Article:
Poetry’s Old War

  • Jameson S. Workman
Part of the The New Middle Ages book series (TNMA)


It’s probably a crime against storytelling to begin a book with a list but, generally speaking, so is literary criticism. So I’ll also acknowledge as a plain fact that the following list should be much longer and its simple ‘trajectory’ more indebted to the complex migratory dynamism of the “Lobster-Quadrille”1 than the honest eschatology of the arrow. And I evoke that particular dance not just because it was more or less free in form and encumbered by empiricism but also because it was an international sensation that attracted dancers of wildly divergent talents and temperaments. Its only stipulations were to “partner up with a lobster,” toss it “as far out to sea as you can,” “swim after it,” “turn a somersault in the sea,” and that, “we can do it without lobsters, you know.” It appears to have been the creation of “the Classical master … an old crab, he was,” who “taught Laughing and Grief.”2 How it survived from one generation to the next is a subtle question. “‘Would you like to see a little of it?’ said the Mock Turtle. ‘Very much, indeed,’ said Alice. ‘Which shall sing?’ … The two creatures, who had been jumping about like mad things all this time, sat down again very sadly and quietly … ‘Oh you sing,’ said the Gryphon. ‘I’ve forgotten the words.’”3 Which brings us to the list.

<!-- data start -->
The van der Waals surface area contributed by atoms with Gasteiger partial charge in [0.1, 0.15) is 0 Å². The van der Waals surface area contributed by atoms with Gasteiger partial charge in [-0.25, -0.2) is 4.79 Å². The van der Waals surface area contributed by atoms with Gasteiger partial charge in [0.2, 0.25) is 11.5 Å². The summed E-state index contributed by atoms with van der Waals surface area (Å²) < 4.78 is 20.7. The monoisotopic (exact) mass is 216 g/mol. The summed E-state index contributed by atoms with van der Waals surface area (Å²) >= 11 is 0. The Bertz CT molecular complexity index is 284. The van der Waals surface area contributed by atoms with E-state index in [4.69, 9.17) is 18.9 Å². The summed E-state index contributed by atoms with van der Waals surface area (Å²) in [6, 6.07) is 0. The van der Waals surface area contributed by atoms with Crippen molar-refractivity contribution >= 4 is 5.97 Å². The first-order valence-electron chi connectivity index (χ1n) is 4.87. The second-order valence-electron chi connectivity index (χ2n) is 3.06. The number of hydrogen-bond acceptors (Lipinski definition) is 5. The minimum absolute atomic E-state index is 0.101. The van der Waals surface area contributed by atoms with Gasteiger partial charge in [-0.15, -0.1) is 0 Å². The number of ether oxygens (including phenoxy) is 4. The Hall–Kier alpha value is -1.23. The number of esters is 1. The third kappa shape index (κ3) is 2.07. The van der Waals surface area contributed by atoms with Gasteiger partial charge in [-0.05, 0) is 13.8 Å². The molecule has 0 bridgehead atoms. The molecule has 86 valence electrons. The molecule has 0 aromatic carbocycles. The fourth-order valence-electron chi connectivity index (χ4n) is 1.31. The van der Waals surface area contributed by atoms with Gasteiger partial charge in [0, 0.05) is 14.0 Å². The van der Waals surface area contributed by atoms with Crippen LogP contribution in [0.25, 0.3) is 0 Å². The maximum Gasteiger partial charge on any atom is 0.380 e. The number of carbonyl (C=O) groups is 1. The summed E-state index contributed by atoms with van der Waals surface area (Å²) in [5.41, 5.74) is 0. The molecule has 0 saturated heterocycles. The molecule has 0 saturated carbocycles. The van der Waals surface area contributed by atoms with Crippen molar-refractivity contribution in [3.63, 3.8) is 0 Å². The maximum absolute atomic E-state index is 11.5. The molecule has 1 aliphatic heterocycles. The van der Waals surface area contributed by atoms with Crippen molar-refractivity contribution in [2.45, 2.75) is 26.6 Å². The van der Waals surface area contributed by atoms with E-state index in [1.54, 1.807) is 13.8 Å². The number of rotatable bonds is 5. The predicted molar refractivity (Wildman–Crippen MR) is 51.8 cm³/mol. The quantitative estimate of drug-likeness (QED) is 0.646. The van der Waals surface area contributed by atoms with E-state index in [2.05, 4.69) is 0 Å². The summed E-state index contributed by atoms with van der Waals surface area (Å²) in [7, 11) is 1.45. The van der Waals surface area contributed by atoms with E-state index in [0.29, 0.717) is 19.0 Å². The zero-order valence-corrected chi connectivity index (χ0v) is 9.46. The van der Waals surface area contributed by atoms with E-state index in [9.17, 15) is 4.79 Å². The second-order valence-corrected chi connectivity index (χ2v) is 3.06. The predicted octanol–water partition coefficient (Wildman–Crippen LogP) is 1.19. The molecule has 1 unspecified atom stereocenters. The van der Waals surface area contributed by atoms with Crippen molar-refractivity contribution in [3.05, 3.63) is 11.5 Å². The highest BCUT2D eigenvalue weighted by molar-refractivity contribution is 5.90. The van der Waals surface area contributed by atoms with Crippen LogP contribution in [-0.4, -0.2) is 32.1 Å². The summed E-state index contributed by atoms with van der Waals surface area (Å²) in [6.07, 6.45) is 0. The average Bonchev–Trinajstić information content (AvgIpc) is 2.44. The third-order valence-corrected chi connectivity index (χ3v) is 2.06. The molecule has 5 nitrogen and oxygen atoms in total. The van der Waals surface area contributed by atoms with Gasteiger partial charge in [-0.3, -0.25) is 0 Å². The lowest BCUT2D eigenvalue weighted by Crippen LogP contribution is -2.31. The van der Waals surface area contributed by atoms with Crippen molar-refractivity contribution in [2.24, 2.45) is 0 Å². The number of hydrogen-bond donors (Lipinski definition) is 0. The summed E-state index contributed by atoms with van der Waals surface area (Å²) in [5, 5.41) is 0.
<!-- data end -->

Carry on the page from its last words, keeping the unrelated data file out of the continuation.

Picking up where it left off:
Symbolic Order Classical Master Human Lover Poetic Vision Phantom State 
These keywords were added by machine and not by the authors. This process is experimental and the keywords may be updated as the learning algorithm improves.


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© Jameson S. Workman 2015

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